Missing Genes…

About a year ago, I came home one day, arms full of toys,  my son’s half eaten Happy Meal, his water bottle, and grocery bags and saw the light from our answering machine blinking in the kitchen.  After setting everything down, I pushed “play” while I made an effort to put some things away in the fridge.  My son found yet more toys and brought them in the kitchen so I could, undoubtedly, step on a few  when I left the room.

The message was from some lab or another telling me to call them back because my son had been referred by his pediatrician for genetic testing.  Genetic testing.  How will that help my son?  The first thought I had was that this was solely for the future families that ended up with a child on the spectrum.  This was not going to help my son right now and, in my admittedly selfish mode, that made me mad.  Why wasn’t she working with me to help my child?

This happened early on, after he was first diagnosed with autism and it was one of the first steps our pediatrician took.  She never talked to me about it in the doctor’s office.  She never warned me that she was going to do it.  She just let a stranger leave those words on my answering machine.

I had just come to grips with the diagnosis.  I was struggling to find a speech therapist – the one thing she had mentioned to me – when I got this message.  I was scared.  I felt like I was climbing Mount Everest and she was asking if I could give her our ice pick, rope, and a map back down at home base for some other folks that had to do the climb. How could she do this without explaining what it was for?  And so, I called the pediatrician – not the lab.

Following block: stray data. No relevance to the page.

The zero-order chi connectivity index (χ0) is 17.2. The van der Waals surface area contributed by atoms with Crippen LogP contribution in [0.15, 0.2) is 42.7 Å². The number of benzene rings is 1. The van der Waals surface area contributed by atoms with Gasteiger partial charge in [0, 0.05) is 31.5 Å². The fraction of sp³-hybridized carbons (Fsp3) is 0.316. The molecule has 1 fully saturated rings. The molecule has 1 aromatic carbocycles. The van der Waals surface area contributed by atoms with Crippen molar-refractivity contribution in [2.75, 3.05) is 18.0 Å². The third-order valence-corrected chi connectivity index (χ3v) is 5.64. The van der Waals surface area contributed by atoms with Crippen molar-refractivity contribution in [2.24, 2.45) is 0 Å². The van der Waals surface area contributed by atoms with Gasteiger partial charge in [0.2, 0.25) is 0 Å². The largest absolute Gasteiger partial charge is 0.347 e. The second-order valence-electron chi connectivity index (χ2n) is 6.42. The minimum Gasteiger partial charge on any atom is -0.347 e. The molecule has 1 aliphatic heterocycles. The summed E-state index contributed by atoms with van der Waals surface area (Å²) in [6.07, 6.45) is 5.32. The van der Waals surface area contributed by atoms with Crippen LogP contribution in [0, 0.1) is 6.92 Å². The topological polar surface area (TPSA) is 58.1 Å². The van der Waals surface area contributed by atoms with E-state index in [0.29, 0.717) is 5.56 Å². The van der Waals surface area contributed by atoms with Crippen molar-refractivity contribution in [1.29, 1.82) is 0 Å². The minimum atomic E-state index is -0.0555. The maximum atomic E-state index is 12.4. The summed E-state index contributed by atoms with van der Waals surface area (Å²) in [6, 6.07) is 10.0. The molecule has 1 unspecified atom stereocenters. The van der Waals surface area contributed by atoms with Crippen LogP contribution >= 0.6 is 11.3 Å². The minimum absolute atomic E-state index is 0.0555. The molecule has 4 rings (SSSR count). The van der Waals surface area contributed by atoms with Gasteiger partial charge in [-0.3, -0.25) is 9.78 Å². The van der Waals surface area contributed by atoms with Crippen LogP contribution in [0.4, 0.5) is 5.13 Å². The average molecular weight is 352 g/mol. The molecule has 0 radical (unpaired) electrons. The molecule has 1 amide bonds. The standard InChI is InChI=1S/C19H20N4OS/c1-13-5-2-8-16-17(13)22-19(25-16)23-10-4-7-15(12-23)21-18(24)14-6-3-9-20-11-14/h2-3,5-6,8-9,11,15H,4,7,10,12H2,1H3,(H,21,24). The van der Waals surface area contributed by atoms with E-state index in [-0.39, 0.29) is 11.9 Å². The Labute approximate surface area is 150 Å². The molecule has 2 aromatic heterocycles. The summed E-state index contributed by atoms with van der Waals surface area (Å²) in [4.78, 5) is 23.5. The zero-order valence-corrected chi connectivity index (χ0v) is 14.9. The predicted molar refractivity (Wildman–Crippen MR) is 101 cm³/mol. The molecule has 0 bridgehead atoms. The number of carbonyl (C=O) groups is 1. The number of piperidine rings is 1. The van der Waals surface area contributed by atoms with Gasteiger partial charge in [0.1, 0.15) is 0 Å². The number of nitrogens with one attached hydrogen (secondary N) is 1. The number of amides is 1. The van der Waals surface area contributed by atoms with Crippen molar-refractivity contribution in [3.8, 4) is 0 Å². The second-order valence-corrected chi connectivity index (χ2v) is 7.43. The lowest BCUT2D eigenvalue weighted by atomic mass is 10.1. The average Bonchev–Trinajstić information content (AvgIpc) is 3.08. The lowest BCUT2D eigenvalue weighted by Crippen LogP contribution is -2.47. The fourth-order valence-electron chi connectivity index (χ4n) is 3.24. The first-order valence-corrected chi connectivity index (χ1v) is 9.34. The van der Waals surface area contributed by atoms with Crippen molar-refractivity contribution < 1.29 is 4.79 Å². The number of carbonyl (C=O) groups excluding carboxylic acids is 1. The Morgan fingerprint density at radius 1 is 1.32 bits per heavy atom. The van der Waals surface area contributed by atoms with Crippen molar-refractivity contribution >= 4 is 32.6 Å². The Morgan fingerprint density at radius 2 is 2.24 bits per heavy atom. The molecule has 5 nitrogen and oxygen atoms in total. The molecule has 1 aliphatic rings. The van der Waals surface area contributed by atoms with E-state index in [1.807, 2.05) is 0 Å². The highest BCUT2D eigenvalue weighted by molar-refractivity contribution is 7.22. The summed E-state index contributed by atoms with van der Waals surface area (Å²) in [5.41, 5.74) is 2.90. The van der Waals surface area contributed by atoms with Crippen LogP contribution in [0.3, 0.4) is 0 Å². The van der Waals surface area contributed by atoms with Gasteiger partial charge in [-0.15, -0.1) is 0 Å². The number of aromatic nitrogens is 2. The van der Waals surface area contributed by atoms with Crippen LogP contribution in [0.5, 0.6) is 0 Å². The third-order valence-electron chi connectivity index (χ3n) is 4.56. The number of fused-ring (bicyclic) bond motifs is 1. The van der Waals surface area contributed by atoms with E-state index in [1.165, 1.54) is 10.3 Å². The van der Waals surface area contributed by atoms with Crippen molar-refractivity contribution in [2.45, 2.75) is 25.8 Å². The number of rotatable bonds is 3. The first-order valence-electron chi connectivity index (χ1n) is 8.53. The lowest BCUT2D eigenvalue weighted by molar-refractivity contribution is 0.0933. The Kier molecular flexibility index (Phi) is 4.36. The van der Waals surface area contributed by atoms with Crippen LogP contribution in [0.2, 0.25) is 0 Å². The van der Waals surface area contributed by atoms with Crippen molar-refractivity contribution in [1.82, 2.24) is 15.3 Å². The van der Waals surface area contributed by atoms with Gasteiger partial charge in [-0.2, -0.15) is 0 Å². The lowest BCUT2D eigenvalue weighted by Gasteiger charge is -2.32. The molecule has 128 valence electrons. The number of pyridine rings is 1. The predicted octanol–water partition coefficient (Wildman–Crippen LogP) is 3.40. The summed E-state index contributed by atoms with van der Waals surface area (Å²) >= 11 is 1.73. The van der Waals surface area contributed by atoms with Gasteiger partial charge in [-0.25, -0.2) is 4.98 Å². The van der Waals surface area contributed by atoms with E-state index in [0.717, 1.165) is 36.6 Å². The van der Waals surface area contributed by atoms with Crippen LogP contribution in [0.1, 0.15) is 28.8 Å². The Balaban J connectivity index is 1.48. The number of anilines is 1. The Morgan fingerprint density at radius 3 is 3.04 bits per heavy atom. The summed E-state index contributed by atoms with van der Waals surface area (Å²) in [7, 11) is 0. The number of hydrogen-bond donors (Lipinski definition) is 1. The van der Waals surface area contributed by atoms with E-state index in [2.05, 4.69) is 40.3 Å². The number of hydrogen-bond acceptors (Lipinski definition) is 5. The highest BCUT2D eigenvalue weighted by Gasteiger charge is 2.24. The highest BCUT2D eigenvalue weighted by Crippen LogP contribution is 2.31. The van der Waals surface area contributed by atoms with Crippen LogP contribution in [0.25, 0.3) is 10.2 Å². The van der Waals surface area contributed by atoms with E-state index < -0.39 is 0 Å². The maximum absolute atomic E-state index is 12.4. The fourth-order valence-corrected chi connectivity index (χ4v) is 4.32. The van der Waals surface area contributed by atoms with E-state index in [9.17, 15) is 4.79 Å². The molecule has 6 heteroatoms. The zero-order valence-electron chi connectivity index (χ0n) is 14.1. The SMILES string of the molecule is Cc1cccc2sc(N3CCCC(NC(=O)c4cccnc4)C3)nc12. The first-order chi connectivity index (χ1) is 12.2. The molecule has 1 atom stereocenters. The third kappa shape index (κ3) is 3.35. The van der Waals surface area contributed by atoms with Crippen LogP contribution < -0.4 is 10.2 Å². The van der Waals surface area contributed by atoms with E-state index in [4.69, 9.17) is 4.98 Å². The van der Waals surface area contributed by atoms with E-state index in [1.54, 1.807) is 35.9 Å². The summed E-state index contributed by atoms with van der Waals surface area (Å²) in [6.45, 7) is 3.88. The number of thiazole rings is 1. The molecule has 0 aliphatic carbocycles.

I got the standard recorded warning that “if this is a life-threatening emergency, hang up and dial 9-1-1.”  I was to push “3” for pediatrics and listen to disco music on a very deformed speaker set to maximum distortion volume.  Then, after five minutes or so, I got excited thinking I’m getting a live person because the “music” stops and I hear a click.  Sadly, I get the standard recording, “We’re sorry.  Your call is important to us.  Please continue to hold.  We are experiencing a high call volume.”

These guys train to protect my son's pediatrician...

When, five to ten minutes later, I finally get a live person, it is not anyone who could help me.  Of course.  The layers of Secret Service protection that surround my pediatrician’s very existence would not actually let me speak to her.  I get the “phone answerer”.  This person then asked me for my name, rank and serial number, and my son’s name, rank and serial number. Then, she asks me if I am “Karen”.  They always do this.  They ask who I am.  I tell them.  They supposedly type it in.  They bring up my son’s information, read it to me and then ask me who I am again.  Nothing like that to make you all warm and fuzzy inside.

I tell them what has happened.  My son is yelling and laughing and pushing buttons on “max” volume for his toys while I do so.  They mutter about leaving a message for our pediatrician and that she will call me back. Whatever.  I don’t have time for “genetic testing” as I’m quite sure it will tell me nothing.

For weeks, the lab calls again and again, leaving more and more messages, each angrier than the last because I don’t call back.  And, for my part, I get more and more mad that no one will tell me why I should do this.  Really?  Do you need to bill for that so badly?!  I ignore the calls and wonder when our pediatrician will call me.  She never called us back.  I finally tell the lab person that the pediatrician never explained to me how genetic testing will help my son, or if it would, and I would not be coming in for this testing unless someone told me what it was for.  She understood and told me to call if I wanted the test.